Cyprus: Bailout Likely After Presidential Elections; + Liechtenstein Election Sees Gains By Independents

Despite strong skepticism in Germany over a bailout for Cyprus, we expect a deal to be forthcoming after the latter country’s presidential election on February 17. The likely win by opposition Democratic Rally (DISY) party candidate Nicos Anastasiades would go some way towards removing policy uncertainty and the island reaching an agreement with the troika of the European Commission, European Central Bank (ECB) and the IMF over a bailout. Even with the extension of a previously provided loan facility from Russia, Cyprus will not be able to wait for formal financial assistance after the general election in Germany in September. In Business Monitor Online today, we discuss Cyprus’ financial position in the context of the wider eurozone crisis.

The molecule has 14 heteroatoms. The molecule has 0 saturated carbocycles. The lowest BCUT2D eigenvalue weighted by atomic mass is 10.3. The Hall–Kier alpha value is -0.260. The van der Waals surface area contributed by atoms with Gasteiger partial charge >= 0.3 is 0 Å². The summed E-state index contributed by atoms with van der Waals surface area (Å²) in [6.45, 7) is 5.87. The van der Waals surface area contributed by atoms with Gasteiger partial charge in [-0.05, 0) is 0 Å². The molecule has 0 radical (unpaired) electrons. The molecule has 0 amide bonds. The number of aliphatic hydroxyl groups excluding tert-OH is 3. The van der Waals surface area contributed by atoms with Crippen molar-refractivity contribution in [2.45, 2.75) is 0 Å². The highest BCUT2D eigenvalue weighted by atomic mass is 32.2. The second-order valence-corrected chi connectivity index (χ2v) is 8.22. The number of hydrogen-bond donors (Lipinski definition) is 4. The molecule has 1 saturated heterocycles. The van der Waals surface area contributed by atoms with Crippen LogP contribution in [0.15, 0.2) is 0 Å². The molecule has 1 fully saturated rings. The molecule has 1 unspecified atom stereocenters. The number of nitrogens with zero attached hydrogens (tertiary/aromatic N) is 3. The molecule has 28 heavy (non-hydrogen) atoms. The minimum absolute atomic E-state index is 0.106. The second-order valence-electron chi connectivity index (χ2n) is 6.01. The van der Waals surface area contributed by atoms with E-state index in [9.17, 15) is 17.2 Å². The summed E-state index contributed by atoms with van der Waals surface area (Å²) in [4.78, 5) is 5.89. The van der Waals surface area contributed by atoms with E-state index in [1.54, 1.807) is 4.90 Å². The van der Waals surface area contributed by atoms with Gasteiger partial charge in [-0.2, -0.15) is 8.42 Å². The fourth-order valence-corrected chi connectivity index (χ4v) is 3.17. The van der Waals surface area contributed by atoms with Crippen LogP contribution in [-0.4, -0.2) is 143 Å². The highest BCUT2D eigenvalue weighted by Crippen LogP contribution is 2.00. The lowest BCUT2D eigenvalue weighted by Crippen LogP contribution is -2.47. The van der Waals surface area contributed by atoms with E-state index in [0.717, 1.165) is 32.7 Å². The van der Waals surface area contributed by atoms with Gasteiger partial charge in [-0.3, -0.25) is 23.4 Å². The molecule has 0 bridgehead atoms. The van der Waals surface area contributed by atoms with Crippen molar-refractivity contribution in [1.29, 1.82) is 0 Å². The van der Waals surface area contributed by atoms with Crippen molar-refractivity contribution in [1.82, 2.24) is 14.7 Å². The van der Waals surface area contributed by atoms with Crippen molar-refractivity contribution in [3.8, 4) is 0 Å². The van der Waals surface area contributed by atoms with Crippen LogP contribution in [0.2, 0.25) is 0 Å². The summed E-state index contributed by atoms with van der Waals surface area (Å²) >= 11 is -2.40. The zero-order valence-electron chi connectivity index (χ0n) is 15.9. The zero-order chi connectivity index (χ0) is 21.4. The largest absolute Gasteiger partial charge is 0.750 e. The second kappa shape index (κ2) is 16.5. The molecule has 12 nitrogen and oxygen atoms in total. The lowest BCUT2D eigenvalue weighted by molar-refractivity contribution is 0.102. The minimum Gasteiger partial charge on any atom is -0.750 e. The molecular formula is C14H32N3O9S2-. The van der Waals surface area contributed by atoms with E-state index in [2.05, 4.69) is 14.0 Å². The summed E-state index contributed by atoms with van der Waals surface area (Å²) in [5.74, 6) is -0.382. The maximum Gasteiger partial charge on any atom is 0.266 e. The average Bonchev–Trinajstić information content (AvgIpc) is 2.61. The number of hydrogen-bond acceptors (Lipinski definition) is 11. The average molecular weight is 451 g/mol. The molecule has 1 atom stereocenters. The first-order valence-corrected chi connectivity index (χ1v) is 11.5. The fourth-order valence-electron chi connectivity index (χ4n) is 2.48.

Liechtenstein’s Independents Make Gains

Meanwhile, even Liechtenstein isn’t immune to the anti-incumbent sentiment pervading large parts of Europe at this time. In elections held on February 1 and 3, Prime Minister Klaus Tschuetscher’s liberal-conservative Patriotic Union party saw its popularity fall by 14.1 percentage points from the 2009 election to 33.5%, giving it only eight seats in the 25-member parliament. The conservative Progressive Citizens’ party (FBP) won 40.0% of the vote, down 3.5 pps from 2009, but enough to make it the biggest party with 10 seats, albeit short of a majority. Perhaps the most significant development was the strong performance of a new group of Independents, which won 15.3% of the vote and took four seats, pushing the centre-left Free List into fourth place with 11.1% and three seats. Although Liechtenstein is one of the most prosperous places on earth, the microstate has been suffering from falling government revenues, as tighter financial regulations adopted as a result of international pressure have reduced the principality’s appeal as a tax haven. The 2013 budget envisages a record budget deficit of CHF210mn (US$231mn), implying that local taxes would have to rise to plug the gap.